Namibia Conservancy Programme Annual Review 2014July 18, 2014
NBL Conservation Ambassador announcedJuly 18, 2014
Main photograph: Launch of the Guidelines for Management of Conservancies and the Standard Operating Procedures booklet.
By Jana-Mari Smith
The Namibian Conservancy programme – Namibian Association of Community Based Natural Resource Management (
This statement was made by Pohamba Shifeta, Deputy Minister of the Ministry of Environment and Tourism (MET) at the official opening of the meeting of the Conservancy Chairperson Forum held in Windhoek for the past two days. (17 and 18 July 2014).
Conservancy representatives from all 79 communal conservancies attended the meeting in Windhoek, aimed at reviewing the past year of the conservancy programme and deciding on ways to improve the programme.
Shifeta announced that within a month, the number of conservancies will rise by two, namely the Luses and Nakabolewa conservancies to be gazetted at the start of August this year.
Shifeta emphasised the fact that the conservancy programme is “based on the understanding that if natural resources have sufficient value to rural communities, and allow for rights to use, benefit and manage, then appropriate incentives for people to use natural resources in a sustainable way will be created”. He said the programme can add considerably to Namibia’s overall conservation and development goals.
Since the launch of the conservancy programme 24 years ago, “many lessons have been learn” Shifeta said. A key lesson is that a “community based organisation requires a wide range of skills to address natural resource management, good governance and mapping enterprises or joint venture contracts”.
He said that it is important to “continue to develop our conservancies as a sustainable conservation and tourism development programme from which our rural communities can derive equitable social and economic benefits”.
Shifeta said it is important to be aware that “trophy hunting, lodge developments, game for shoot and sell, live game sales, game for own use and other game utilisation activities continue to be the main source of income for conservancies”.
Shifeta acknowledged that while the conservancy programme can be proud of many achievements and “significant success stories”, challenges remain and must be dealt “with right away”.
He noted that “our biggest challenge has probably been the recent illegal hunting of our elephants and rhinos, and we urgently need to bring this to a stop if it has not stopped yet”. He said that “as conservancies you have a bigger role to play in fighting against poaching. You are on the ground and you can therefore see what is happening and possibly prevent that. It is a responsibility of all of us to fight wildlife crime as long as that is done in a coordinated manner through the MET and in accordance with policies and legislation of our country”.
He pointed to recent criticism towards Namibia’s “conservation practices and [the] sustainable way of utilizing our natural resources in our conservancies, particularly the hunting of elephants in some conservancies in the Kunene and Erongo region”.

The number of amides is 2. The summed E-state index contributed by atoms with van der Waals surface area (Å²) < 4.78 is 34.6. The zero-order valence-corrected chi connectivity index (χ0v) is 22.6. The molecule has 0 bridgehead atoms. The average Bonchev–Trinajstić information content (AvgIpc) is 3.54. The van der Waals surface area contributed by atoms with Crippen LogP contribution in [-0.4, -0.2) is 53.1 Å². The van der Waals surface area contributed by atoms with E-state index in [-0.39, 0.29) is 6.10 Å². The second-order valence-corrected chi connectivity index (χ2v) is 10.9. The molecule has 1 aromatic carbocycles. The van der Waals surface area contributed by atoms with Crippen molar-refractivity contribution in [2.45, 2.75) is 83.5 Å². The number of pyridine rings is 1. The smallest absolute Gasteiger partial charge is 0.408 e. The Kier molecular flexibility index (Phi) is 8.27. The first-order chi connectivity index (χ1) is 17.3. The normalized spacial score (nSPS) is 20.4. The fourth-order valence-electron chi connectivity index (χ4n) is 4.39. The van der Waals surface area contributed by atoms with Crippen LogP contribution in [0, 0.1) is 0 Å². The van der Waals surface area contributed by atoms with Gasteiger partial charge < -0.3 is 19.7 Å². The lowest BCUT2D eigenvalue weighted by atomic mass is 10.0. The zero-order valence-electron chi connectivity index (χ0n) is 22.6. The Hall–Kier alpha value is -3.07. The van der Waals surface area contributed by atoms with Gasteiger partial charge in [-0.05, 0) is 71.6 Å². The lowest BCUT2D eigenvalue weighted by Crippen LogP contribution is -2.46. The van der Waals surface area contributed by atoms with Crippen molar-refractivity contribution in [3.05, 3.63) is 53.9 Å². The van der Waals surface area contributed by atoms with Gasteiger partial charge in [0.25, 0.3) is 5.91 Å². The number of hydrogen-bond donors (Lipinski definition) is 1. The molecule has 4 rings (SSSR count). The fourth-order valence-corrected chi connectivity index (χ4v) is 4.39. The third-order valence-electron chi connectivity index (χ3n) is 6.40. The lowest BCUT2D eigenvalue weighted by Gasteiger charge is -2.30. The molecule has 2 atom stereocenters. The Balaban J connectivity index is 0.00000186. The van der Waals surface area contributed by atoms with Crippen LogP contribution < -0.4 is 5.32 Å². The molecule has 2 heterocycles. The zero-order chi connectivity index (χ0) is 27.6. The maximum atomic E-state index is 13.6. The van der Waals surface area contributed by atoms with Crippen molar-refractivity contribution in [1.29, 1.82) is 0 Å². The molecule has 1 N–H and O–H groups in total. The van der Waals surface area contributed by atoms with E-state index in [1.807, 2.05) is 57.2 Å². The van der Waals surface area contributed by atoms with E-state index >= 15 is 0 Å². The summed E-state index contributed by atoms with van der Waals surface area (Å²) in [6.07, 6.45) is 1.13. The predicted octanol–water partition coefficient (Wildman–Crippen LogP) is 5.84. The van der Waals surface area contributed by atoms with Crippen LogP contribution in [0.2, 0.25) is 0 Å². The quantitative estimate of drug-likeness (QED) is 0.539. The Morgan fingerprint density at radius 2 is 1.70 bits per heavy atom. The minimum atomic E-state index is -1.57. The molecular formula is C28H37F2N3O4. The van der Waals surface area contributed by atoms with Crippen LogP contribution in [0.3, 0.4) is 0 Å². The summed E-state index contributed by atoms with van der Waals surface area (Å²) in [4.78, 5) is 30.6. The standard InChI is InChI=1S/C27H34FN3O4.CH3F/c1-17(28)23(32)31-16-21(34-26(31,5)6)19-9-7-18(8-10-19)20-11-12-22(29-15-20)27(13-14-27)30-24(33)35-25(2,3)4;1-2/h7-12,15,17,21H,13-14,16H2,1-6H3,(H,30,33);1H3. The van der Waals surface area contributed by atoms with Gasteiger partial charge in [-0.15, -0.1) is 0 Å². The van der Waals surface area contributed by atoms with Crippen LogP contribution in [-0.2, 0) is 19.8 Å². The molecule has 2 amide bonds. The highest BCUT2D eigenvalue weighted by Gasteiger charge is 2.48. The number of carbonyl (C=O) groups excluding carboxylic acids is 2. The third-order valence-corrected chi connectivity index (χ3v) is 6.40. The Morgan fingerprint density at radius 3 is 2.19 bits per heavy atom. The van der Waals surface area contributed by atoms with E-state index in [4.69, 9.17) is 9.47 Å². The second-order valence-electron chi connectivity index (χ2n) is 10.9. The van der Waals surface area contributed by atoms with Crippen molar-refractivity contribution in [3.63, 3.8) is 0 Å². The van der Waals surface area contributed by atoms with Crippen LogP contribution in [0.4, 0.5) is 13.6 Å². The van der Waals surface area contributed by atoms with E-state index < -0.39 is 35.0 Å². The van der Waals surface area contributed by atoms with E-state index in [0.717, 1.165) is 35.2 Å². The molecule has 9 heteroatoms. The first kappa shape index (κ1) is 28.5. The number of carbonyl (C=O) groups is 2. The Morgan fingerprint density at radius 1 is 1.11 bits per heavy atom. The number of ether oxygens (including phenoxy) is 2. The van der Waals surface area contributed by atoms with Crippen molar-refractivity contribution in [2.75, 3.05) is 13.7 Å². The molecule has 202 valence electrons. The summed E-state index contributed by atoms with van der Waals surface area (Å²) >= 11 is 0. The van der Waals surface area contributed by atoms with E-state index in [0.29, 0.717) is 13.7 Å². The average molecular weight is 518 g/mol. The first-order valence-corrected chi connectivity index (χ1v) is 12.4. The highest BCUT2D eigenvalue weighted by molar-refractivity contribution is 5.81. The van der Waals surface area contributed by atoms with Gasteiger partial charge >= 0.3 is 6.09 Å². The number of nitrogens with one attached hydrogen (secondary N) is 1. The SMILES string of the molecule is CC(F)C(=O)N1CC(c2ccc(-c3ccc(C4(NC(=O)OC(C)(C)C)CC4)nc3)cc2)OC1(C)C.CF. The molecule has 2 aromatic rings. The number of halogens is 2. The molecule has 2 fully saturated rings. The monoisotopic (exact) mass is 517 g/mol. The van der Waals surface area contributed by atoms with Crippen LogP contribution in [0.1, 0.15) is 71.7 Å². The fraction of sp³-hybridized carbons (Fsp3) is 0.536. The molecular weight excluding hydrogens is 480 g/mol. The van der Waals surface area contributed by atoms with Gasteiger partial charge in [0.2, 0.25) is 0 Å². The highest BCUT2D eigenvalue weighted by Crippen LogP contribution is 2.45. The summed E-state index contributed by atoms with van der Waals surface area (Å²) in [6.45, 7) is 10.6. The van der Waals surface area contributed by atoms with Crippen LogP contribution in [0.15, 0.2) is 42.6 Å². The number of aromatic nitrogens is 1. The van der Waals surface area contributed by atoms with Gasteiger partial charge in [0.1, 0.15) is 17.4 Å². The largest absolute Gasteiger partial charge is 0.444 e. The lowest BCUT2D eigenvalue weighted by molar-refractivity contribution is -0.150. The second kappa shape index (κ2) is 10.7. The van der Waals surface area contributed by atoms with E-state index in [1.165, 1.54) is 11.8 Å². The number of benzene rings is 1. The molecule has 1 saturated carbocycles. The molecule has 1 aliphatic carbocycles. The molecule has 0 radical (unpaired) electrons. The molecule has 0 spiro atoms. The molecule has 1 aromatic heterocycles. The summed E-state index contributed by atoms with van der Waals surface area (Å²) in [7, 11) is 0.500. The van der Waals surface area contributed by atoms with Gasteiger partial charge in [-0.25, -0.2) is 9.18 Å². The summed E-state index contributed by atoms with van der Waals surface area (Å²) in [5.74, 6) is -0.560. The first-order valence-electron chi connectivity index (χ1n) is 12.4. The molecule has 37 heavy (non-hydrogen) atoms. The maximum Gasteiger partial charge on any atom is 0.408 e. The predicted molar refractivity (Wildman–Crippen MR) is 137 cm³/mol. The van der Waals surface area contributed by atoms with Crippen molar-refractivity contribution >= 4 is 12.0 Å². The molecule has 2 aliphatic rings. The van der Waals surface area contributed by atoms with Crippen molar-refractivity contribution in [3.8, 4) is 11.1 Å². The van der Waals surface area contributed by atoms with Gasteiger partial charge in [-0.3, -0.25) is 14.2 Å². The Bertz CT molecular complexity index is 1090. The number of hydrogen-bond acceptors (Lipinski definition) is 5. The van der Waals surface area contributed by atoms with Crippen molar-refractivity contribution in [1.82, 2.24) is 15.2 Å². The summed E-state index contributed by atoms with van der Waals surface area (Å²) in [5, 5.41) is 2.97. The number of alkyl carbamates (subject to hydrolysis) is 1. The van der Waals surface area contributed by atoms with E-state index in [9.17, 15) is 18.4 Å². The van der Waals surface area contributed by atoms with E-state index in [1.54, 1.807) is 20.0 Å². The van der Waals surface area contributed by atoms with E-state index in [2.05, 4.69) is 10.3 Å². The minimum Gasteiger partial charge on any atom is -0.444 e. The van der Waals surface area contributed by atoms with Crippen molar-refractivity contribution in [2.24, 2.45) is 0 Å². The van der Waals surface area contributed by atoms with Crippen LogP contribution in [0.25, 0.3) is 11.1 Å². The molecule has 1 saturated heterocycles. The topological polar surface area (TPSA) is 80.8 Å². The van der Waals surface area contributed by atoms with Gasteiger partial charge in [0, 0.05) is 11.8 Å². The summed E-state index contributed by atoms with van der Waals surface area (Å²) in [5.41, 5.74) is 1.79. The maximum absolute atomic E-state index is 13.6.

Despite continued misguided beliefs that Namibia’s desert elephants are a rare and separate elephant species, Shifeta reminded everyone that Namibia’s desert adapted elephants are “the same species of elephants which occur elsewhere in the country and are commonly known as African Elephant”.
He said “the current conservation status of elephants in Namibia is more than satisfactory” and added that “their numbers already exceed what many would consider desirable for the available habitats and they have been identified as a possible threat to other rare and valuable species which Namibia is trying to conserve”.
In fact, Shifeta added that “there are more elephants in Namibia today than at any time in the past 100 years. One of the reasons for their increase in numbers is that they have a value, communities have rights to manage and use the wildlife, and are starting to earn significant income from wildlife and this is creating the incentives for them to look after and protect wildlife, including elephants, all of which leads to a positive conservation result. Trophy and sustainable use of wildlife is a result of good conservation”.
Another challenge the deputy Minister spoke about was the issue of human wildlife conflict in many rural communities. He noted that conflict between communities and wildlife is escalating “as a result of human population growth, expansion of agricultural and industrial activities which together have led to increased human encroachment on previously wild and uninhabited areas. Competition for the available natural habitats and resources has increased”.
He advised the conservancy representatives to “implement a variety of approaches in order to manage the conflict efficiently and effectively, in line with the strategies set out in the National Policy”. He noted that it is important to rely on “prevention strategies which endeavor to avoid the conflict occurring in the first place and take action towards addressing its root causes and protection strategies that are implemented when the conflict is certain to happen or has already occurred …”.
Shifeta concluded his talk by officially launching the Guidelines for Management of Conservancies and the Standard Operating Procedures booklet. These booklets provide a framework and SOP for the establishment and management of conservancies in Namibia.